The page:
Helen Hayes Award nominated director, Michael Chamberlin's production of Wil Eno's Middletown is currently playing at NextStop Theatre Company through February 7. In this week's Take Ten, he shares a not so foggy memory that taught him a major lesson in directing.
1) What was the first show you ever saw, and what impact did it have?
I do not remember the first show I ever saw because it must have made no impact. But the first show that made me pay attention in a new way was Liviu Ciulei's Midsummer at Arena Stage in 1989. The intertwining of the comedy and drama was riveting and his masterly use of the in-the-round space made the audience a part of the action. I can still remember Stanley Anderson wheezing as Bottom, David Marks spinning his skirt as Francis Flute and a luminous Tana Hicken as Titania. And when I read the program and learned that Ciulei was also his own set designer it blew me away. These years were the final glow in Zelda's amazing reign at Arena.
2) What was your first involvement in a theatrical production?
I played a Rev in a high school production of JM Barrie's The Admirable Crichton. We had no idea what we were doing but it was fun. I remember the director pushing us to be faster on all our entrances.
3) What’s your favorite play or musical, and why do you like it so much?
Long Day's Journey Into Night. I would love to direct it some day. The way O'Neill moves slowly forward in real time while rushing backward in memory has always fascinated me. In many ways I don't think Sidney Lumet's 1962 film has been equaled. His long dolly out on a Mary speech leaving just a white square of light on the screen and then cutting to an extreme close-up of Katharine Hepburn would be hard to top in theater but I would like to try.
4) What’s the worst day job you ever took?
I was a video editor for a news scanning service. I would scan endless audio files and videotape searching for a snippet of something a client claimed they had heard or seen. Maddening.
5) What is your most embarrassing moment in the theatre?
I think embarrassing moments are vulnerable and therefore all directors need more of them. I once overfilled a theater with fog because we were late in opening the house. We couldn't get rid of it and it permeated the entire first Act into obscurity.
6) What are you enjoying most about working on Middletown?
Conveying both Eno's ideas AND depth of feeling with the cast to the audience through his wonderful, loopy language.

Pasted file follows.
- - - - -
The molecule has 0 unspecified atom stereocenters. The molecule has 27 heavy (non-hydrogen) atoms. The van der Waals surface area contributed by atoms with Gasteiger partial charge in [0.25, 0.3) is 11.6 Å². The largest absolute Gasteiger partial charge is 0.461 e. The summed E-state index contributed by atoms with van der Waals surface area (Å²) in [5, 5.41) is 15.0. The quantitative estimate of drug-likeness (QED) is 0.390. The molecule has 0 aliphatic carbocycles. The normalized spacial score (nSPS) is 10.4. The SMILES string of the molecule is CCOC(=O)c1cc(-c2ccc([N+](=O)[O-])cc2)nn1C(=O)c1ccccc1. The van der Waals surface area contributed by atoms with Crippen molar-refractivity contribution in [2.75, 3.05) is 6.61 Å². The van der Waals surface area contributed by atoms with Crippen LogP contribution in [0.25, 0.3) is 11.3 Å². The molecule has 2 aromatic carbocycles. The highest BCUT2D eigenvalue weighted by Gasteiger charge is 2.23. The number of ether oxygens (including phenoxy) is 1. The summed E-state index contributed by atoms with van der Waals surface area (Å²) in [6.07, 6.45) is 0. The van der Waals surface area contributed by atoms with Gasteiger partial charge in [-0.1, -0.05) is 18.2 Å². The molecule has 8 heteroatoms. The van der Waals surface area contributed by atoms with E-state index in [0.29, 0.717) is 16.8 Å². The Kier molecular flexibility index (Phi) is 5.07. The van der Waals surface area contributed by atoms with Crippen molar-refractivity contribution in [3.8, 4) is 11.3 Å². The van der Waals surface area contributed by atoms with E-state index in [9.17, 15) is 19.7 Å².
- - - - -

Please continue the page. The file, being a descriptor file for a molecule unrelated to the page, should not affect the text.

7) Other than your significant other, who’s your dream date (living or dead) and why?
Bob Fosse. Because he combined rigor, art and sleeze.
8) What is your dream role/job?
Getting paid a substantial salary to prepare and direct 3 productions a year while raising a family and not having a day job.
9) If you could travel back in time, what famous production or performance would you choose to see?
Tie: Opening Night of A Chorus Line at The Public Theatre before it moved to Broadway and Brando in Streetcar. We know of Brando's impact on the movies but it would have been fascinating to see what he did in front of a live audience.
10) What advice would you give to an 8 year-old smitten by theatre / for a graduating MFA student?
For the 8 year old- See, read and travel as much as you can. Then get involved in any capacity in a local production- and try to pay attention to everything. For the graduate- see as many productions from around the world as you can- not just American. Study the masters. Prepare as thoroughly as you can before embarking on any directorial assignment. Prepare and then be willing to improvise. Surround yourself with artists more talented than you are and listen and absorb from them while sticking to your own convictions.
MICHAEL CHAMBERLIN's recent Washington area credis include: Middletown, (NextStop Theatre Company) Harvey, Old Wicked Songs, Italian American Reconciliation, Almost, Maine (1st Stage); Optimism! or Voltaire’s Candide (2 Helen Hayes Nominations, Spooky Action Theater); Porcelain (Helen Hayes Nomination - Outstanding Director; Tsunami Theatre Company); Bat Boy: The Musical (3 Helen Hayes Noms.), A Clockwork Orange, Love’s Fire, Kit Marlowe, (Studio Theatre 2ndStage); Class Action (Imagination Stage), The Glory of Living (Didactic Theatre Company). Assistant Director: Cat on a Hot Tin Roof, (The Kennedy Center); Indian Blood (Primary Stages); Fences (Round House Theatre); The Matchmaker (Ford’s Theatre); Privates on Parade (Studio Theatre).